Bearded dragons have tons of entertaining habits–and pushups are definitely some of the cutest. But while watching your pet do pushups and bob its head is fun, what does it mean? Is your bearded dragon trying to tell you something through its behavior?
So why does my bearded dragon do pushups? Pushups are usually paired with head bobbing, which can be used as a way to attract mates or a method to intimidate other bearded dragons.
In this article, you’ll learn about exactly what pushups indicate to bearded dragons and why they engage in this behavior. You’ll also get to read about a variety of bearded dragon behaviors and their meanings.
Push Ups and Head Bobbing: What Do They Mean?
It can be quite entertaining to watch your pet as it does pushups and bobs its head–but what exactly is it trying to communicate? For the most part, pushups are associated with two different behaviors for males: asserting dominance over other bearded dragons and attracting potential mates to breed with.
In the case of female bearded dragons, they may return a male’s head bobbing with slow pushups to show their interest.
A Show of Dominance
Very similar to humans at the gym, a bearded dragon will display its dominance by showing off its strength. Pushups are a great way to demonstrate a bearded dragon’s strength and potential to fight off anyone who wants to set foot on its territory.
They show that a bearded dragon is ready and prepared to protect the area it claims as its own. In addition, pushups can be used as a form of intimidation if a predator is nearby and running away isn’t an option.
While pushups are typically used as a form of communication between two or more bearded dragons, some of these lizards will use pushups in an attempt to show dominance to humans. For example, lizards kept in captivity in a zoo are often seen doing pushups when they feel overwhelmed by too many visitors or spectators.
Your pet may also do pushups as a display for you as its owner if it doesn’t feel comfortable or safe around you.
A Way to Attract Mates
Again, similarly to human males, pushups are a way for male bearded dragons to entice potential mates. Pushups show off strength, dominance, and good genes–if a male bearded dragon does pushups, it’s a sign that he’s in peak physical condition.
A female bearded dragon is typically most attracted to the strongest-looking males, the ones that do pushups, puff up their beards, and basically display a natural sense of power. Usually, males will do pushups while bobbing their heads aggressively at females when they want to get their attention.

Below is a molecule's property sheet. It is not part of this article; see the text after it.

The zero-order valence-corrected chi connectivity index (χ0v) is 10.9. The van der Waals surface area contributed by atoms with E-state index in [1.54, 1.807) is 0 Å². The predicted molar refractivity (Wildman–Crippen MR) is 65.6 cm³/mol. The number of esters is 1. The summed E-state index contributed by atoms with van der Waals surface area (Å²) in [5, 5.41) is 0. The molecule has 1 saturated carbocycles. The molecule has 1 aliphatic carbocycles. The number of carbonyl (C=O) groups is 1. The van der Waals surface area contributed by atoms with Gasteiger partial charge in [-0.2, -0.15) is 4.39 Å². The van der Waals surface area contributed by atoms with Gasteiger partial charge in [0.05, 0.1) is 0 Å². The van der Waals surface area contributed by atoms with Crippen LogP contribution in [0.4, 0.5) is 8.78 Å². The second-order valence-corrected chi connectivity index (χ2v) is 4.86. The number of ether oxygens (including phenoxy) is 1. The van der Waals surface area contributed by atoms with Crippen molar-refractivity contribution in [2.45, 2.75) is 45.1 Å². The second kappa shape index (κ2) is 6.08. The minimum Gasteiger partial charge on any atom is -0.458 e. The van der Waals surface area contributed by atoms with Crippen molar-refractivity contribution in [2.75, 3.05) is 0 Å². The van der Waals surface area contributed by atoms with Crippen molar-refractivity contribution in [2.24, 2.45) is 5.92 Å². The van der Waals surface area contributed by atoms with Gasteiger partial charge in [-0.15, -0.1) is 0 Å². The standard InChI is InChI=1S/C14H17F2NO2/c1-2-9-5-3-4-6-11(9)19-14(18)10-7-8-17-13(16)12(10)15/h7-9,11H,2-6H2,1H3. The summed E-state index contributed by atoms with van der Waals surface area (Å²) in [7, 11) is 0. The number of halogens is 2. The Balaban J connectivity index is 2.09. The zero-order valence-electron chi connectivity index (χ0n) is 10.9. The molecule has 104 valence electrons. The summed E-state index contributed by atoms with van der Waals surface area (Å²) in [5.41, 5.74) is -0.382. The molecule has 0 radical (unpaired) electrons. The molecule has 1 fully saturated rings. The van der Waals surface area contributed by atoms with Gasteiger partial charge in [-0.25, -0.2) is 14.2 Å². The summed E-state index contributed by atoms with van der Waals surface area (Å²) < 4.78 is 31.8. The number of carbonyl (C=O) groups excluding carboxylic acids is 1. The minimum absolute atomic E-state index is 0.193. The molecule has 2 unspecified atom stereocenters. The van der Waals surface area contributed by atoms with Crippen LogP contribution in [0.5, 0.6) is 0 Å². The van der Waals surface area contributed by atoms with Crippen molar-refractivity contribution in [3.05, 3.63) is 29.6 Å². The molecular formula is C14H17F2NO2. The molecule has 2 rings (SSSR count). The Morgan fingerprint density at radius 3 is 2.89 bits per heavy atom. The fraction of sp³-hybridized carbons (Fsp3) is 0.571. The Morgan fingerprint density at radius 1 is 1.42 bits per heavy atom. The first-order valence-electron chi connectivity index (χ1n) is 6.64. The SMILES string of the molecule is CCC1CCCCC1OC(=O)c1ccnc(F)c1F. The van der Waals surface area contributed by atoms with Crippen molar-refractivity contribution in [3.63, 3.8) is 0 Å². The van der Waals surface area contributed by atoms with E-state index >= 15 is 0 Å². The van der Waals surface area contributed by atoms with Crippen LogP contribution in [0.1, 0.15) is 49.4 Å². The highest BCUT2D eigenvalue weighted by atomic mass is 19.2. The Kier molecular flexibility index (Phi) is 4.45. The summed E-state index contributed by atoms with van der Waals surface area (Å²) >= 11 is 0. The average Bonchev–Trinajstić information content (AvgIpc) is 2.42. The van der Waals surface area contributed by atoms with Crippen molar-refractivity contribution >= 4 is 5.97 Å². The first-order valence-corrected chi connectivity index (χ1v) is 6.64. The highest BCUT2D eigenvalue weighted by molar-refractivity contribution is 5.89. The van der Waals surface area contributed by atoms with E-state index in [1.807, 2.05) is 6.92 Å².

If the female is interested, she’ll slowly do pushups in return and may also wave as a sign of submission or willingness to mate.
Other Signs of Dominance in Bearded Dragons
Aside from doing pushups, bearded dragons have plenty of other ways to establish a hierarchy and show others who’s in charge.
While slow arm waving is usually a sign of submission in bearded dragons, fast arm waving paired with head bobbing is a sign of aggression and dominance. When a bearded dragon waves, it picks up one of its front arms and moves it in a circular motion.
Sometimes bearded dragons will alternate between their front arms while waving, or if they’re laying on a surface that supports their body, they might wave with both arms at once.
Bearding is a behavior in which the bearded dragon darkens and puffs out its beard in order to look larger and more intimidating. This behavior is actually how bearded dragons earned their name! Bearding can be used to scare off other bearded dragons, show off for females, or as a response to stress.
Head bobbing, when a bearded dragon slowly moves its head up and down, is often seen in combination with other behaviors such as arm waving, bearding, and doing pushups. It’s one of the main ways bearded dragons establish a hierarchy among themselves.
While slow head bobbing is a sign of submission, more rapid head bobbing shows dominance. Head bobbing can be very powerful and aggressive, sometimes even causing the bearded dragon’s front feet to come off of the ground!